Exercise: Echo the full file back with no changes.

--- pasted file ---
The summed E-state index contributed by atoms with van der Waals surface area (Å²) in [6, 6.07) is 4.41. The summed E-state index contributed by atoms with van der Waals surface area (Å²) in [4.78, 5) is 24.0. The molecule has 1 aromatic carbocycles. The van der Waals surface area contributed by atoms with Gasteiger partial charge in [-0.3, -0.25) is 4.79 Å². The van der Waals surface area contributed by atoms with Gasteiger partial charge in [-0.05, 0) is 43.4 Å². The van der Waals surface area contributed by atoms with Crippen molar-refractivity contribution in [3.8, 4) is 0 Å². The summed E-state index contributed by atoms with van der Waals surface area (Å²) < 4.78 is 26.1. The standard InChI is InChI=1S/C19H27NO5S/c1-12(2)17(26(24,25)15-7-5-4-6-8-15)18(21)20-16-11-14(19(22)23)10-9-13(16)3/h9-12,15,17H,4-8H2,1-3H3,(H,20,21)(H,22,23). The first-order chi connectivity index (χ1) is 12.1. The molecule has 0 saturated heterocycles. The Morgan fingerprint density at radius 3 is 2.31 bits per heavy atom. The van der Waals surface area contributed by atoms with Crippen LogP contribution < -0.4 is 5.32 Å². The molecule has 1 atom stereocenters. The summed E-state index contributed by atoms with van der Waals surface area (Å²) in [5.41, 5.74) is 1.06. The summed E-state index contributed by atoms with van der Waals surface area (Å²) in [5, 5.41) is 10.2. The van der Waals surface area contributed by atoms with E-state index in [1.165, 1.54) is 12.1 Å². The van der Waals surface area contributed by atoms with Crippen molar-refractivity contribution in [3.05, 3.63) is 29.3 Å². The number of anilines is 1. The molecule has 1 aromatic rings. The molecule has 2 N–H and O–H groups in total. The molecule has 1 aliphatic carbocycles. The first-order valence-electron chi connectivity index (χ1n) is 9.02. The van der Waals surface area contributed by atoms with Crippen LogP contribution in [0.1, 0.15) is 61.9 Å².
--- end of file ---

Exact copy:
The summed E-state index contributed by atoms with van der Waals surface area (Å²) in [6, 6.07) is 4.41. The summed E-state index contributed by atoms with van der Waals surface area (Å²) in [4.78, 5) is 24.0. The molecule has 1 aromatic carbocycles. The van der Waals surface area contributed by atoms with Gasteiger partial charge in [-0.3, -0.25) is 4.79 Å². The van der Waals surface area contributed by atoms with Gasteiger partial charge in [-0.05, 0) is 43.4 Å². The van der Waals surface area contributed by atoms with Crippen molar-refractivity contribution in [3.8, 4) is 0 Å². The summed E-state index contributed by atoms with van der Waals surface area (Å²) < 4.78 is 26.1. The standard InChI is InChI=1S/C19H27NO5S/c1-12(2)17(26(24,25)15-7-5-4-6-8-15)18(21)20-16-11-14(19(22)23)10-9-13(16)3/h9-12,15,17H,4-8H2,1-3H3,(H,20,21)(H,22,23). The first-order chi connectivity index (χ1) is 12.1. The molecule has 0 saturated heterocycles. The Morgan fingerprint density at radius 3 is 2.31 bits per heavy atom. The van der Waals surface area contributed by atoms with Crippen LogP contribution < -0.4 is 5.32 Å². The molecule has 1 atom stereocenters. The summed E-state index contributed by atoms with van der Waals surface area (Å²) in [5.41, 5.74) is 1.06. The summed E-state index contributed by atoms with van der Waals surface area (Å²) in [5, 5.41) is 10.2. The van der Waals surface area contributed by atoms with E-state index in [1.165, 1.54) is 12.1 Å². The van der Waals surface area contributed by atoms with Crippen molar-refractivity contribution in [3.05, 3.63) is 29.3 Å². The number of anilines is 1. The molecule has 1 aromatic rings. The molecule has 2 N–H and O–H groups in total. The molecule has 1 aliphatic carbocycles. The first-order valence-electron chi connectivity index (χ1n) is 9.02. The van der Waals surface area contributed by atoms with Crippen LogP contribution in [0.1, 0.15) is 61.9 Å².